BOOK II - The Falcon



Merlin is very nearly caught by the watchman, but runs far enough away to escape any further detection. He knows he must get his bearings - including clothing and food - and then, no doubt, the god will lead him towards his next step. He stays behind the cover of bushes along the road. Within this shrubbery and sometimes standing alone he discovers the standing stones, great towering stones that seem like road markers, but actually have pattern that he can see. He looks more closely at one near him and sees etched in the granite a two-headed axe, but when he looks again, it disappears. He is frightened of it and heads for the road, shivering both from his fear and the cold.

The city is a walled one and Merlin sees the cargo-filled wagons pull up to the city gates. His first thought is to hitch a ride on one of the wagons but the officer supervising them checks them each very carefully before they all roll through the entrance and the gates clang shut. Merlin decides then to follow the signs of a settlement or farm outside the gates to find shelter and food. He reconnoiters the wall around a farm, but disturbs a dog, which nearly gives him away. The dog will be an impediment to finding shelter inside this wall, too, and Merlin momentarily despairs. Then, he notices a shed or outbuilding beyond the wall and quickly makes his way toward it. Inside are young bullocks with dry fodder and in the field beside it another standing stone. Merlin hides behind a stack of bedding for the animals when he hears a horse gallop near the shed and the porter comes out. Whoever the rider is, it's obvious that he is of the upper class and is there secretively to see the daughter of the house. The porter helps him hide the horse near the shed and take him in the back where her father won't see him.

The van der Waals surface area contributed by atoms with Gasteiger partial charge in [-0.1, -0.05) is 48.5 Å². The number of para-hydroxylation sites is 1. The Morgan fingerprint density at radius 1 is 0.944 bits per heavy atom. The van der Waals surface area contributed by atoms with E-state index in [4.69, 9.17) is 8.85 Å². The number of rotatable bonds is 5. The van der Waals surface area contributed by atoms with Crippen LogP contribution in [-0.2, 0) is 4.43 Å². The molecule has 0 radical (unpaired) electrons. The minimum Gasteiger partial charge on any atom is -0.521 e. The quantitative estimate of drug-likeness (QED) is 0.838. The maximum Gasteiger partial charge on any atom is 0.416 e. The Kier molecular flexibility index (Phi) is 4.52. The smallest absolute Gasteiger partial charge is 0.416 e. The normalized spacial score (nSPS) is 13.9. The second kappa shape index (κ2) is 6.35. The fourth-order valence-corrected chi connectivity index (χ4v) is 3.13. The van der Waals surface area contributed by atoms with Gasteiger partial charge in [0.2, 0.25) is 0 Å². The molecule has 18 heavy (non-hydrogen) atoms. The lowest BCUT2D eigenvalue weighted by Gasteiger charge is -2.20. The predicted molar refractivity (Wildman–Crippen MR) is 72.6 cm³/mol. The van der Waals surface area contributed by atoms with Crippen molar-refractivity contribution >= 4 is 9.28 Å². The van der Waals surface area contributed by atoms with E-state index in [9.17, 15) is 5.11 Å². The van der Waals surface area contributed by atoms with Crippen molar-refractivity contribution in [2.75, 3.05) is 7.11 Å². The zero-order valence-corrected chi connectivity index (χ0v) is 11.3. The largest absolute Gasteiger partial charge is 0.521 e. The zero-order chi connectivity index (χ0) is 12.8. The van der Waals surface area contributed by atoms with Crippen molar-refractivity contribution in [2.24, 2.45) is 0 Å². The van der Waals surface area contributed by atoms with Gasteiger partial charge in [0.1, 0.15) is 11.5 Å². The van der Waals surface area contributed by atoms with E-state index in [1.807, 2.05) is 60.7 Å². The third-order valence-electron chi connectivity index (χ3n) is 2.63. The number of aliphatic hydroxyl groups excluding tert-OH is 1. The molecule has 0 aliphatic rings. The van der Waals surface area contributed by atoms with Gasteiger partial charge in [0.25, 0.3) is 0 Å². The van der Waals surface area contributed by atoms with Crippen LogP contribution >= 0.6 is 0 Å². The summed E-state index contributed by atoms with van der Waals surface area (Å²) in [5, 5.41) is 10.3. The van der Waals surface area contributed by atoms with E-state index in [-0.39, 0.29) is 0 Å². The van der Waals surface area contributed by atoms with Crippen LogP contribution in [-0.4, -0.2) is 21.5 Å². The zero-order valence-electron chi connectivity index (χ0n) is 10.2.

The sign of the axe is a sign Merlin will see again in the future and one which will lead him towards his destiny. When he runs away it, however, it occurs to him that this is the first time he runs away from solitude and towards the light. The standing stone in the field beside the shed where Merlin finds shelter is yet another sign of the path upon which the god leads him. The arrival of the patrician rider is another of the steps of Merlin's destiny. We will learn later that this is Uther, the brother of Ambrosius, and his secretive liaison will prepare us for his later overwhelming desire for Ygraine, Arthur's mother.

New names in this chapter: Uther, the brother of Ambrosius



Merlin acknowledges that the god has provided for him again with shelter, food from the rider's saddlebags, and even the rider's cloak which he left to provide warmth for his horse. He is determined not to sleep, hoping to return the cloak before the rider returns, but he nods off anyway. When he awakes, he has no idea what has brought him out of his light slumber for even the animals in the shed are still. He sees the rider returning from his tryst, but Merlin has no time to return the cloak and must hope for the best. It is then that he realizes that the horse he sees is not the mysterious rider's horse, but instead a white bull and that the man is not the rider who had arrived at the farm so late. Suddenly, the bull charges and the man deftly lassoes it with a rope he carries. Each time the bull charges the man lassoes another loop around its neck until he finally leaps onto its neck. Merlin, fearing the man needs help, gets up and begins to move in the direction of this human-animal dance. Before he could be seen, however, the man pulls on the rope and the horns of the bull, pulls back its head so its throat is exposed, and runs a knife across it. The bull collapses as Merlin runs from his hiding place, screaming, towards them. The man seems to smile when he sees Merlin and yet his face is actually without expression at the same time. He catches his feet in the cloak around his shoulders, falls, and strikes his head and passes out.


The scene with the bull and the expressionless man is so fantasy-like that it is, no doubt, another of Merlin's visions.

Cite this page:

Clapsaddle, Diane. "TheBestNotes on A Long Way Gone".